Sometimes it feels like a bad film is picking on you. What could I have a possibly done to director Joachim Trier to make him single me out like this? Before his new film, Louder Than Bombs, I was positive that I’d never met Trier. Now, I’m paranoid that I may have inadvertently wronged him in the past. What else could explain why Trier would direct film that is a conglomeration of almost everything that I hate most about bad movies?

Louder Than Bombs tells the story of three caricatures mourning the death of a slightly more interesting caricature. Isabelle (Isabelle Huppert) was a renowned combat photographer who died in a mysterious car “accident” three years ago, leaving behind a husband and two sons. Now, a major exhibition of Isabelle’s work is about to debut and a journalist plans to reveal the circumstances of her death, which means her widower, Gene (Gabriel Byrne), will be forced to admit the ugly truth to his youngest son, Conrad.

Conrad (Devin Druid) is the quintessential cartoonish take on a grieving teenager. He stares out of classroom windows for extended periods of time, skips school to stare at park benches for extended periods of time and locks himself in his room to stare at more stuff for extended periods of time. ( Conrad does most of his staring while wearing oversized, retro headphones…because, you know, he’s an introspective teenager, and they wear those.

Conrad’s older brother is…another caricature: a brilliant college professor and new father. I’m still not sure why Louder Than Bombs felt it was necessary to include Jonah (Jesse Eisenberg), as the character’s only purpose appears to be giving Eisenberg a platform to deliver a performance that, somehow, is worse than Eisenberg’s infamous appearance in Batman v. Superman. Jonah’s arc (well…“arc”) feels entirely disconnected from the rest of the film, and he’s easy to forget about when he’s not on-screen.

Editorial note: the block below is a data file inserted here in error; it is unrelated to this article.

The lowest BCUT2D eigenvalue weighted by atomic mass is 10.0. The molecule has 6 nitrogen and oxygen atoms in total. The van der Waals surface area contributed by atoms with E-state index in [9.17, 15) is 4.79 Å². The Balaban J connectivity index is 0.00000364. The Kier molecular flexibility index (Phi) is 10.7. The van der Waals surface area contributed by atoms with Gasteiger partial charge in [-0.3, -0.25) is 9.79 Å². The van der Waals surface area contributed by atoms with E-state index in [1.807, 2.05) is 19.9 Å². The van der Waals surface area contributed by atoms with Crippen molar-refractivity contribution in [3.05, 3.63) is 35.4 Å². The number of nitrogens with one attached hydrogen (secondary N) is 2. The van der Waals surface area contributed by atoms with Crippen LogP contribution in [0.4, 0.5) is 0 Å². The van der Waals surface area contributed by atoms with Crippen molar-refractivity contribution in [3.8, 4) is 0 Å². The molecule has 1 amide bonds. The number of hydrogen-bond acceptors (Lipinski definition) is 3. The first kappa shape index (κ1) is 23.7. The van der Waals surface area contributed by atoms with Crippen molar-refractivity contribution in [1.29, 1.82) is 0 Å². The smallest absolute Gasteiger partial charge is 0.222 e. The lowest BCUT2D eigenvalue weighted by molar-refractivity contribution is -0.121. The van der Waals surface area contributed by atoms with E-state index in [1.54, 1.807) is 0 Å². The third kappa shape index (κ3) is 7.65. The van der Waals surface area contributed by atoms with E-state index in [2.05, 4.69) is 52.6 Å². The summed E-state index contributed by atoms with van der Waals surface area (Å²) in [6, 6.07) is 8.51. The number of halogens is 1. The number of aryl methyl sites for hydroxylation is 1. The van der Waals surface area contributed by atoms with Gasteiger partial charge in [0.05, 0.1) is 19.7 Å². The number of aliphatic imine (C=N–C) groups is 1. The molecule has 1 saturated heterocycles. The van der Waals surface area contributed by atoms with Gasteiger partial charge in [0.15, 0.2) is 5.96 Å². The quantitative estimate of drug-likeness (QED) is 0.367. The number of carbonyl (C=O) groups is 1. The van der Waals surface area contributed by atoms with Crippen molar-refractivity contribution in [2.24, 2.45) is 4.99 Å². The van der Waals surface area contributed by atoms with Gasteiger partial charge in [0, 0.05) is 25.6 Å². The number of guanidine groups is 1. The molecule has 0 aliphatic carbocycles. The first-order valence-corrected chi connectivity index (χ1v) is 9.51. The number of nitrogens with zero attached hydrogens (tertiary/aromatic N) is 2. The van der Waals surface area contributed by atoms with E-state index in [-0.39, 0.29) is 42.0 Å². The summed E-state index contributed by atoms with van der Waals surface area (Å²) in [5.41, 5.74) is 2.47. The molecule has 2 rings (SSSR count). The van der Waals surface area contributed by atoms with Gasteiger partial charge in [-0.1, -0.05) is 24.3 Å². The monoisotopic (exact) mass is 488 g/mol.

Gene, Conrad and Jonah’s characterizations are limited to their positions within the family and their job titles, plus their varying degrees of moping. An overwhelming number of flashbacks and dream sequences (my least favorite storytelling technique) from each of their perspectives reveal different aspects of Isabelle, who is only the most interesting caricature of the bunch because she has the coolest job. By the end, she’s only revealed to be enigmatic and vaguely in pain…so really, not much of her is “revealed” at all.

Louder Than Bombs contains most of my least-favorite things: a trivial coming-of-age story, an offensively stupid meditation on grief, a dull stage for unsympathetic caricatures to be sad around each other and a bunch of dream sequences that are mostly intended to look cool, instead of providing real character development…and they don’t even look cool. The films only redeeming qualities are the performances of Byrne, Druid and Huppert, who manage to make the most of their lousy roles.

Joachim Trier, I’m sorry if I ever wronged you in any way. If I did, please know: Louder Than Bombs is enough punishment.

Grade: D-

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